(* although personally I could lose 10kg )
 
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  • #17
Averagesupernova
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One problem we have in the US on the supply end is that people just don't want to be farmers anymore. When the kids decide they don't want to take over the family farm, they sell it off to developers.

I would disagree with this. Where I come from someone else simply gets bigger farming more land and there are fewer farmers remaining when an individual does not want to take over an operation from another individual. Developers buy up land when they have a place for it to go (building houses). If there is no demand for houses, then it is farmed. Now developers and non-farmers may buy up land and cash rent it to someone to actually farm it, but obviously this is not causing a dwindle in crop production.
 
  • #18
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I would disagree with this. Where I come from someone else simply gets bigger farming more land and there are fewer farmers remaining when an individual does not want to take over an operation from another individual. Developers buy up land when they have a place for it to go (building houses). If there is no demand for houses, then it is farmed. Now developers and non-farmers may buy up land and cash rent it to someone to actually farm it, but obviously this is not causing a dwindle in crop production.

True rising costs are pushing out the small farmers....well the normal sized farms anyway forcing them to sell out to the big operations like hutterite colonies that can afford to deal with costs. Another thing that is happening now is rapidly expanding cities are forcing farmers to sell their land to them so the city can expand which does of course result in a decreased amount of farm land.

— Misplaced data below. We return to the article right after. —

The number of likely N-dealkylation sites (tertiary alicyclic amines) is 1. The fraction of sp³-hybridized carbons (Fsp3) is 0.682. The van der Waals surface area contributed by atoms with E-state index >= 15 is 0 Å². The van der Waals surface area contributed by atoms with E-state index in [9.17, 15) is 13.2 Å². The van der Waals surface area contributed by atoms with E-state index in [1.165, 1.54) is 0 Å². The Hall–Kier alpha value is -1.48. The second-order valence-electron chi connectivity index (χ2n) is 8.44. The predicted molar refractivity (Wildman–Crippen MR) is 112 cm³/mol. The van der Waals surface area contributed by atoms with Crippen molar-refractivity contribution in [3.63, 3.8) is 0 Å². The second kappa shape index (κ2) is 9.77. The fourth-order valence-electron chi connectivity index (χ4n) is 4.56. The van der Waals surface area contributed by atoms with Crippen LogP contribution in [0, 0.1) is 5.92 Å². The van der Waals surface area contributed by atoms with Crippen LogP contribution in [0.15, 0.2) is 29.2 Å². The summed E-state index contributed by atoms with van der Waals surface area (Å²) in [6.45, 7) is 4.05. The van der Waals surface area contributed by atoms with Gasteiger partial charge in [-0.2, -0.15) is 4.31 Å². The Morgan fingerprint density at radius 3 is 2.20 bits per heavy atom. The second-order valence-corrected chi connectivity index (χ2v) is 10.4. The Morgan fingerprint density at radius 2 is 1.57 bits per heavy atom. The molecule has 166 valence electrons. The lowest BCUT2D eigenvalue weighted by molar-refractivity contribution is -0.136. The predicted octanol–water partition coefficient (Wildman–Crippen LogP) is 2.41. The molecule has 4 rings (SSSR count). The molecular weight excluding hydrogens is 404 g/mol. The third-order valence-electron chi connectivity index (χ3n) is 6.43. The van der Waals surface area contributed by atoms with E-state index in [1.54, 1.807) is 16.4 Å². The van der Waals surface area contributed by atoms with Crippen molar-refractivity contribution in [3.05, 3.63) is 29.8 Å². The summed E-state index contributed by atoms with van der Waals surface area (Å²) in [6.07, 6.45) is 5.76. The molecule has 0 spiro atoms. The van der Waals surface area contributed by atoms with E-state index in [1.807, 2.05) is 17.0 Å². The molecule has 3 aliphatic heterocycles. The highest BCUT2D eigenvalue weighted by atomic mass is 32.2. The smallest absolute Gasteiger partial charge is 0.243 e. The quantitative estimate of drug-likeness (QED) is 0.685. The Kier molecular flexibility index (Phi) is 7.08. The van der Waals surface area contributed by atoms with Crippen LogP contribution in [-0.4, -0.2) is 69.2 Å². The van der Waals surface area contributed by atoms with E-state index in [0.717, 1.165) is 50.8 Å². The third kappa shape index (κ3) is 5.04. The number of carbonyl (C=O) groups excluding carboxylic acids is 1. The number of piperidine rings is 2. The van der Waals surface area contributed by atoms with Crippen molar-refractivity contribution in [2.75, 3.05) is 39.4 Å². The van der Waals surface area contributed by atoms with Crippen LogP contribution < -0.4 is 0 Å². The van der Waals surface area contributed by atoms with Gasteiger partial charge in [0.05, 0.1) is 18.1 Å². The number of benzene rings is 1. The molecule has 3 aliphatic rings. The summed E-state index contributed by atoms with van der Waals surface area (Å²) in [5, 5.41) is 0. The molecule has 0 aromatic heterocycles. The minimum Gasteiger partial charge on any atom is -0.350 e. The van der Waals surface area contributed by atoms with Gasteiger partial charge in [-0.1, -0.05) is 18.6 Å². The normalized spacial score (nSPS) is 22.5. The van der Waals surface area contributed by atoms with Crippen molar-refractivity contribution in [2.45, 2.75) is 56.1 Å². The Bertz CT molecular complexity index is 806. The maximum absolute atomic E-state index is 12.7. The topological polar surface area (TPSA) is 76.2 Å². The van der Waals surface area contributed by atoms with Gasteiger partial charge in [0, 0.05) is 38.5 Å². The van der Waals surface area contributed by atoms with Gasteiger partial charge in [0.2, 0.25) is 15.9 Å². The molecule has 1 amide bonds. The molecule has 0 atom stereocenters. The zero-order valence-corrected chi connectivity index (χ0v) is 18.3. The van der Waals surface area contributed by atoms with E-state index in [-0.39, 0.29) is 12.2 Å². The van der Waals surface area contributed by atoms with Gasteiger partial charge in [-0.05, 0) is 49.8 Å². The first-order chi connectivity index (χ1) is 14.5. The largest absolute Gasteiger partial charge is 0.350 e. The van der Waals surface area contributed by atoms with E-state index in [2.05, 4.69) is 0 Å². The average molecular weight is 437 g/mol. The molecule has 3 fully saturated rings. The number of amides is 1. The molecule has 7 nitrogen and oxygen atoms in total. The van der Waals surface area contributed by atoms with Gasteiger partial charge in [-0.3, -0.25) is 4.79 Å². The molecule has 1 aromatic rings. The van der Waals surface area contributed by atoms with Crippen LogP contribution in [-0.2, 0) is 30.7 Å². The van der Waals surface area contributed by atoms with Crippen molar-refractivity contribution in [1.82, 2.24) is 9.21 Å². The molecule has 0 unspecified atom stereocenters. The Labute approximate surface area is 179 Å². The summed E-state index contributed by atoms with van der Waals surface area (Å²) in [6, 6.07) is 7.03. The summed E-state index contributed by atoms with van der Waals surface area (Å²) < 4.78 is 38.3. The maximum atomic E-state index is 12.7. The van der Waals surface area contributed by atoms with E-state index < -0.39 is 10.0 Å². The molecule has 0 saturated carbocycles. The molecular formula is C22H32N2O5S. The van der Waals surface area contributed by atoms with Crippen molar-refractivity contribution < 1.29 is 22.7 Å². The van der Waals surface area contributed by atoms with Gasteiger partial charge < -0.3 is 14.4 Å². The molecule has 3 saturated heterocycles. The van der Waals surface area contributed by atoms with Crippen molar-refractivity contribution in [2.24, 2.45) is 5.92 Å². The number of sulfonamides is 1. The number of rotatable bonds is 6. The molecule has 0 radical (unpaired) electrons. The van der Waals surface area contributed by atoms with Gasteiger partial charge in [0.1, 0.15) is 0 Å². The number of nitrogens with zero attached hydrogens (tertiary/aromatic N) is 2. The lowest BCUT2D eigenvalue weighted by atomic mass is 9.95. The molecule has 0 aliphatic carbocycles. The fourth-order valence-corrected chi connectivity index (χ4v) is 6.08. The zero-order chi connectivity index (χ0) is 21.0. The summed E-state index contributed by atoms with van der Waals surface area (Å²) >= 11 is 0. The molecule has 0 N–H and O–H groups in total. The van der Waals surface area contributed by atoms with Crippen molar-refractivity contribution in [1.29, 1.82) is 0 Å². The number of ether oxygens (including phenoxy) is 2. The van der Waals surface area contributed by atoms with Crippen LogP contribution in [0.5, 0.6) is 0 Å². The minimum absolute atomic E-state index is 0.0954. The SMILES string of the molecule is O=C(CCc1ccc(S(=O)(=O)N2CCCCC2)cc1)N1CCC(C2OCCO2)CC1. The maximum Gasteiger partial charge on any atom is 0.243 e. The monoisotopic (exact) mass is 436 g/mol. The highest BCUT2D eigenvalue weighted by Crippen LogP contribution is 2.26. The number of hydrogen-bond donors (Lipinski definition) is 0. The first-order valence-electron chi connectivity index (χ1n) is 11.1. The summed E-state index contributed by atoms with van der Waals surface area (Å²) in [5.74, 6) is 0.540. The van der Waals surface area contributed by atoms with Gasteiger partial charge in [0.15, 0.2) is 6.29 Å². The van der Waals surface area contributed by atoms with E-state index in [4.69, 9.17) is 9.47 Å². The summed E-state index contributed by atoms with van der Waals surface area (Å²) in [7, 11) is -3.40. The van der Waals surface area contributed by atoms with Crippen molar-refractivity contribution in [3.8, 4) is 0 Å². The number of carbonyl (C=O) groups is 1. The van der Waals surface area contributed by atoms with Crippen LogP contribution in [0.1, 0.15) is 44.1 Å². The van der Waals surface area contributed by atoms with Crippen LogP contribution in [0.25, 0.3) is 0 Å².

• #19
Moonbear
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I would disagree with this. Where I come from someone else simply gets bigger farming more land and there are fewer farmers remaining when an individual does not want to take over an operation from another individual. Developers buy up land when they have a place for it to go (building houses). If there is no demand for houses, then it is farmed. Now developers and non-farmers may buy up land and cash rent it to someone to actually farm it, but obviously this is not causing a dwindle in crop production.

And where do you "come from" that this is the case? It's happening all over the eastern US...and there are plenty of people snapping up those houses. It'll slow in the next few years with the current downtrend in the housing market, but it's already happened.
 
  • #20
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I know of several family owned farms who are really struggleing. 20 years ago they hoped the kids would take over operations, now they hope they don't, because they are just breaking even. Its been really hard for them the past 5 years. Very sad to hear them talk about selling out.